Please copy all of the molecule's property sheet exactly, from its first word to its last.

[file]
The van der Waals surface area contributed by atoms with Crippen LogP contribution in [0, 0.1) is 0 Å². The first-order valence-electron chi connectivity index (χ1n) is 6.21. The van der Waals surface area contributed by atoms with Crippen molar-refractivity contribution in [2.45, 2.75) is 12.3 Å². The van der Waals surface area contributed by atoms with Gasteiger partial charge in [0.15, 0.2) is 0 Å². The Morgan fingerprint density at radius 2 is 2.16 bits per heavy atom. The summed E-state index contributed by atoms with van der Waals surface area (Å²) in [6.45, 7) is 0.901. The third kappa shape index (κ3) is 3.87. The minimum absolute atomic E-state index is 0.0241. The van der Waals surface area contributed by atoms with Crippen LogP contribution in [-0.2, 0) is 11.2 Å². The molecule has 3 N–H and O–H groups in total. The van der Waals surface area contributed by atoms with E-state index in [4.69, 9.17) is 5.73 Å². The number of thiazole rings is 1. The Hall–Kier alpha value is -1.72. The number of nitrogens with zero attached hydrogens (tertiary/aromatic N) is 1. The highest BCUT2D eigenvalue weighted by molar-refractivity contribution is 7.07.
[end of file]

The van der Waals surface area contributed by atoms with Crippen LogP contribution in [0, 0.1) is 0 Å². The first-order valence-electron chi connectivity index (χ1n) is 6.21. The van der Waals surface area contributed by atoms with Crippen molar-refractivity contribution in [2.45, 2.75) is 12.3 Å². The van der Waals surface area contributed by atoms with Gasteiger partial charge in [0.15, 0.2) is 0 Å². The Morgan fingerprint density at radius 2 is 2.16 bits per heavy atom. The summed E-state index contributed by atoms with van der Waals surface area (Å²) in [6.45, 7) is 0.901. The third kappa shape index (κ3) is 3.87. The minimum absolute atomic E-state index is 0.0241. The van der Waals surface area contributed by atoms with Crippen LogP contribution in [-0.2, 0) is 11.2 Å². The molecule has 3 N–H and O–H groups in total. The van der Waals surface area contributed by atoms with E-state index in [4.69, 9.17) is 5.73 Å². The number of thiazole rings is 1. The Hall–Kier alpha value is -1.72. The number of nitrogens with zero attached hydrogens (tertiary/aromatic N) is 1. The highest BCUT2D eigenvalue weighted by molar-refractivity contribution is 7.07.